Former mayor serves on bridge planning team
GLENWOOD SPRINGS, Colorado – Former mayor Bruce Christensen will continue to have a hand in planning for future Grand Avenue Bridge improvements or possible replacement of the aging structure.
Earlier this year, Christensen, while still sitting as Glenwood Springs’ mayor, appointed himself as the city’s representative on the Colorado Department of Transportation’s new Project Leadership Team for the bridge.
The group, made up of CDOT officials and local representatives, will be studying various options for the bridge, which has been deemed functionally obsolete because it doesn’t meet current four-lane highway bridge standards.
Former city council member Shelley Kaup was appointed at the same time as the city’s alternate to serve on the planning team.
Christensen and Kaup are no longer on City Council; the former mayor stepped down due to term limits and Kaup decided not to run for re-election this spring.
But last week, the new City Council agreed, on a 5-1 vote, to retain Christensen and Kaup as the city’s representatives on the bridge project team.
Councilman Dave Sturges opposed having non-elected representatives or someone not directly tied to city government working on the planning group.
“I am concerned that there is no accountability to us, as the City Council, or to the public in doing this,” he said.
“This is about as political a place as you’re going to see some of this work being done … it should be in the mayor’s hands,” Sturges said, suggesting new Mayor Matt Steckler should make a new appointment.
But Steckler and the rest of the council members were comfortable having Christensen and Kaup, who have both been active in transportation issues for several years, as the city’s representatives.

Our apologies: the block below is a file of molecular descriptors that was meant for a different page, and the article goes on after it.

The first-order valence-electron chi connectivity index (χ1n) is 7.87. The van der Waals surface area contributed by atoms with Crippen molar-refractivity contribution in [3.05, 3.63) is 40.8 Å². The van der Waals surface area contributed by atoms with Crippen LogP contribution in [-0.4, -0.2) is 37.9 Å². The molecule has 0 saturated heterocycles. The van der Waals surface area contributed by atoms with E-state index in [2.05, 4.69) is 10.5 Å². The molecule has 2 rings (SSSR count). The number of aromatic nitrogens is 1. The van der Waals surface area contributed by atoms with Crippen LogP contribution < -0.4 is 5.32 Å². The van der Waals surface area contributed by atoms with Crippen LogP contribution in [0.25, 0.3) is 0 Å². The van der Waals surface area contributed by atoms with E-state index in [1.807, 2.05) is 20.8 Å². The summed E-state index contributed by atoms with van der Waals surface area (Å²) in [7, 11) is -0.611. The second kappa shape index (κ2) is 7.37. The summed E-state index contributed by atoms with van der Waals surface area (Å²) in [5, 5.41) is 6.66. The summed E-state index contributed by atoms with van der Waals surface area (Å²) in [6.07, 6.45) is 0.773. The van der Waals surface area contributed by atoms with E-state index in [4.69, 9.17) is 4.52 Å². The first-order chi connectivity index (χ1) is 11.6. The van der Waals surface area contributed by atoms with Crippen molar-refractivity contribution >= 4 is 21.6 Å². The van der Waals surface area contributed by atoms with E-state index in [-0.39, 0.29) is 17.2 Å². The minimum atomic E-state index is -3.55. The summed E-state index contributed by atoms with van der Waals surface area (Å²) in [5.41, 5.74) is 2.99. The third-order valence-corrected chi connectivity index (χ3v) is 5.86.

“This is going to be a huge hot-button issue in the coming years, no question,” Councilman Todd Leahy said. “But I’m fine with this as long as there’s a clear job description.”
That should include regular reports to City Council on the status of the planning efforts, he said.
Christensen, in a follow-up interview this week, said the planning team’s work is in the very early stages and has only involved one meeting to date.
“The project team approach is intended to allow for as much community outreach and to get as much participation in the process as possible,” he said. “They want to make sure there is a wide range of options that come out of that.”
Christensen said he asked CDOT officials when the appointments were first made if it had to be an elected official, and was told it didn’t need to be.
“All the time I was mayor I was pretty concerned about the downside to the city if they were to decide to relocate Highway 82 and build a new bridge elsewhere,” he said. “Then the city would end up with a [secondary] bridge that we couldn’t afford to maintain.”
He said CDOT appears open to the needs of the local community in using the project team approach.
“They want to work with people who have the interests of the community in mind,” Christensen said. “We need to be sure that they are sensitive to the context of those needs, and that it doesn’t damage the community.”
The bridge project is on CDOT’s three- to five-year planning priority list, with some funds from the FASTER bill that was passed last year already set aside for the engineering and design work.
Christensen said the next project team meeting will be sometime this summer.
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